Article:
Saturday, June 08, 2013


A and I took a little break last weekend and headed up into some of the local mountains- our first trip to any sort of elevation this year. Ostensibly, this was a scouting trip for deer (in very different places from spring to fall), mushrooms (only if it starts to rain pretty seriously, and soon), and whatever else we might see.

We did pretty well in the "whatever else" department, seeing a few turkey, including a hen with chicks, elk, deer, and signs of things to come in summer or fall.

Here's the first of those: elderberry flower buds-

It doesn't look to be as heavy a crop as last year, but, if there's a little moisture we might get to play with elderberries again come next fall. So far, those have been one of the most exciting (vegetal) wild foods I've encountered. Elderberry membrillo next to a slice of wild pig tasso ham and a piece of good manchego cheese is a very fine thing indeed, the jam is an absolute favorite, and A and I have been talking over some other possibilities for the intense, funky, dark fruit flavor of elderberry juice.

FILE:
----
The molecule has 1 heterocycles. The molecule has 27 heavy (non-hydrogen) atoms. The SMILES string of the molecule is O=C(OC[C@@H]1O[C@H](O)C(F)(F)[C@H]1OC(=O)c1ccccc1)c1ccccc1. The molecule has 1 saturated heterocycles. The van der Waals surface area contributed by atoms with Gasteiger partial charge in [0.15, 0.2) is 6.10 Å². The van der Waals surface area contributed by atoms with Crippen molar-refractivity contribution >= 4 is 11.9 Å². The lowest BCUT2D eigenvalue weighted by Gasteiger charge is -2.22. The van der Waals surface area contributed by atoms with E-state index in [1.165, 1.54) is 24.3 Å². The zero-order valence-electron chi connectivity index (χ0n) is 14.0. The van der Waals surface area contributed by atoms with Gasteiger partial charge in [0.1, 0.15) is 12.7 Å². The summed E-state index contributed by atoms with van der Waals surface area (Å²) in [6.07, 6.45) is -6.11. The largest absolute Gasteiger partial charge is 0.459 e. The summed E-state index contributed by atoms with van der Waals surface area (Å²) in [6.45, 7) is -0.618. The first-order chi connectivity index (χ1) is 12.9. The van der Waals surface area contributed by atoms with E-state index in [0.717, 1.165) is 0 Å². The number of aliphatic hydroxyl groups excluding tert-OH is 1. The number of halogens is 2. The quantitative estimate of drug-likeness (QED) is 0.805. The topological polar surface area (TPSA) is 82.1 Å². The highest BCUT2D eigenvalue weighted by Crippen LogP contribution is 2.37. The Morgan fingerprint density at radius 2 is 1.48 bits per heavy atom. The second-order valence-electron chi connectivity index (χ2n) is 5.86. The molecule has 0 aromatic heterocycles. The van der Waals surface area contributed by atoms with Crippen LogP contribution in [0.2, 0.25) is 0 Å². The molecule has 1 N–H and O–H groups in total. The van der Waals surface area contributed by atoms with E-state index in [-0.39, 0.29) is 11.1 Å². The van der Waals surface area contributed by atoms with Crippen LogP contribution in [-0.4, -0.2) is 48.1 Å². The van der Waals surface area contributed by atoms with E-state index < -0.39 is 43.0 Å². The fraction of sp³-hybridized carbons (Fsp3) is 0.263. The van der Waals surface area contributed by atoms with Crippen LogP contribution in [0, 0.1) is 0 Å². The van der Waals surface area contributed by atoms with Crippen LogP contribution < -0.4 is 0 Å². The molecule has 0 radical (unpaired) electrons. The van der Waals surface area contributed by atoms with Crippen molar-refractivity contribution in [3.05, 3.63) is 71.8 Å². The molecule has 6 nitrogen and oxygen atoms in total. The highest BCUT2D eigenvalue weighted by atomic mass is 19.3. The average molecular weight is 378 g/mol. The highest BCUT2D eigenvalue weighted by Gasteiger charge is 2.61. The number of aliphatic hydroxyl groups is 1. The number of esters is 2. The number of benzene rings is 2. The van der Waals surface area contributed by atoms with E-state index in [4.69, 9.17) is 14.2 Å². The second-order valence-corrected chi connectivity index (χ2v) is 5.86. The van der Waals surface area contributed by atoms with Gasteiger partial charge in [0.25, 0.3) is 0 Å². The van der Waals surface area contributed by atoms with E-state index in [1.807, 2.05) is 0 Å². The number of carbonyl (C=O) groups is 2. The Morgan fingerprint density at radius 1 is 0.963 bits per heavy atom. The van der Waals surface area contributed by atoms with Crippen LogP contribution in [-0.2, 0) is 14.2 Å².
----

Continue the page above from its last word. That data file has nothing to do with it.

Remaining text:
We also encountered lots of green currants and a few currant bushes flowering, all in a fairly concentrated area. These promise jelly, again if there is a little rain up high and if we can beat the birds and bears to the ripe fruit. Worth a look, anyway.

In a couple of the cooler, shadier draws up high the douglas fir and blue spruce were still budding out. We recalled reading about using spruce and fir tips as an ingredient, maybe here or here. The blue spruce buds were big,  but had a fairly strong resinous or pine flavor, along with a lemony note. The doug fir, on the other hand, was quite tasty- lemony, somewhat pine-y, with something a little reminiscent of raspberry to them.

We spent half an hour collecting tender little tips and have probably spent another hour peeling the brown paper-like covering off of the tips.

So far, we've made fir shortbread, adapting this recipe, and are curing salmon (to be smoked) with fir-infused salt. More on those culinary efforts later.

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